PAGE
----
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Haemopoietic stem cell transplant (HSCT) recipients have a high rate of pulmonary complications, and bronchoscopy is traditionally felt to be beneficial as part of diagnostic examination. This was a retrospective review of HSCT patients in a single institution who had undergone bronchoscopy over a 10-year period; it aimed to assess whether alterations in management based on bronchoscopy results led to a survival advantage.
Of 1651 HSCTs that were performed, two-thirds were autologous; 190 patients were admitted for pneumonia and 101 bronchoscopies were performed, but complete records were only available for 91 episodes in 78 patients. Forty nine per cent of bronchoscopies gave a probable diagnosis, with the commonest organisms isolated being Aspergillus, cytomegalovirus, Gram-negative bacteria and other viruses. All patients were on prophylactic antibacterial, antifungal, antipneumocystis and antiviral treatment.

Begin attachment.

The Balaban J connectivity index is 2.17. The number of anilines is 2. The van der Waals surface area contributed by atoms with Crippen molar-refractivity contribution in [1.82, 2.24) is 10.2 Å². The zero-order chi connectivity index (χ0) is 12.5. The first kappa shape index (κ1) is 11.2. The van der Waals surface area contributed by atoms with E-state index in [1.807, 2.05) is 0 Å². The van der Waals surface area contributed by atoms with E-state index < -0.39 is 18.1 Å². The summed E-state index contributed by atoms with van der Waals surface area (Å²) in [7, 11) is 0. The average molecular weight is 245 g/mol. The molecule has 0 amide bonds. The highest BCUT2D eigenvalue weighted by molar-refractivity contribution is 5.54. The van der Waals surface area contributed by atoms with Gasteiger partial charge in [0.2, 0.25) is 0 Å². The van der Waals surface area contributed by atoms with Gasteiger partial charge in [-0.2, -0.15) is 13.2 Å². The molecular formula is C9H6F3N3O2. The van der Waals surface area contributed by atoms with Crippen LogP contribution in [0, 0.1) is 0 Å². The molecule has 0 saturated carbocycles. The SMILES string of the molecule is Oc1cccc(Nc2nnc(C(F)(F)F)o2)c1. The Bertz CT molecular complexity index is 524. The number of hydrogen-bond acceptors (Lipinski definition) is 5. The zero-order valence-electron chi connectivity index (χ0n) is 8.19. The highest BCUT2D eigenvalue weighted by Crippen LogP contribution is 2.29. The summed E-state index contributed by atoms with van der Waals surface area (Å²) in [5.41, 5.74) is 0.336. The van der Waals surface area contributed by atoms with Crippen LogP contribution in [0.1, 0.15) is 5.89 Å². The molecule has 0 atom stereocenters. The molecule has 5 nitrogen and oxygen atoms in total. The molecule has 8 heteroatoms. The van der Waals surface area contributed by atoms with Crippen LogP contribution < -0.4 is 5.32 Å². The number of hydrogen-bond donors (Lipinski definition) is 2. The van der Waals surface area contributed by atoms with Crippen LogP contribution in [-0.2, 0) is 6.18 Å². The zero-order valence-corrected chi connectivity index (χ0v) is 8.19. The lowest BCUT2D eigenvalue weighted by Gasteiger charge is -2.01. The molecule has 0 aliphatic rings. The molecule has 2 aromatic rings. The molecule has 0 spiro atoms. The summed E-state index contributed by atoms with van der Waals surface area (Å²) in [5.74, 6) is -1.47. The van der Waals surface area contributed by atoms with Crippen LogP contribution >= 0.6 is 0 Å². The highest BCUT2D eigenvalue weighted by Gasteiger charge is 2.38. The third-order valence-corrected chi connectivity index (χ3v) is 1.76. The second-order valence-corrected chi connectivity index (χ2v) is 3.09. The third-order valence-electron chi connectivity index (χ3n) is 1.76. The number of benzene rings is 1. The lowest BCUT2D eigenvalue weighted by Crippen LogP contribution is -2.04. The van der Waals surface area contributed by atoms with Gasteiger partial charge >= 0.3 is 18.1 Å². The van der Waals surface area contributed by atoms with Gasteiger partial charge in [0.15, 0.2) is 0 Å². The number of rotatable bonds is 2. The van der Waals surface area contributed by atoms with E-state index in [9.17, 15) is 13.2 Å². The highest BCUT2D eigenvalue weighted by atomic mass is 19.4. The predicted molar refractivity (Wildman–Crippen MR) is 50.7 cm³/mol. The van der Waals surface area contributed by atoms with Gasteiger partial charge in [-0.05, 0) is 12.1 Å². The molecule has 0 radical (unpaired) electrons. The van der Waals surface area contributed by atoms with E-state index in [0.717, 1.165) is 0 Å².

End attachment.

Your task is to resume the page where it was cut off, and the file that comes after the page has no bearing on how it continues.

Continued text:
The overall median survival after bronchoscopy was 35 days with no statistically significant difference in survival between bronchoscopies, which yielded a diagnosis (infective or otherwise) compared with those that did not (29 vs 46 days, p = 0.165), nor between those in which diagnosis led to a change in treatment or not (31 vs 24 days, p = 0.546). Complications occurred in seven of 91 bronchoscopies, 6 of which involved bleeding after transbronchial biopsy. The additional yield of transbronchial biopsy over bronchoalveolar lavage was only 5%, and the authors therefore do not recommend performing transbronchial biopsy. Overall, the benefit of bronchoscopy in HSCT recipients is questioned.
The study was limited by selection bias, relatively small numbers and the retrospective, single centre design. Further, prospective studies in other centres are needed to better characterise the benefit of bronchoscopy in this patient group.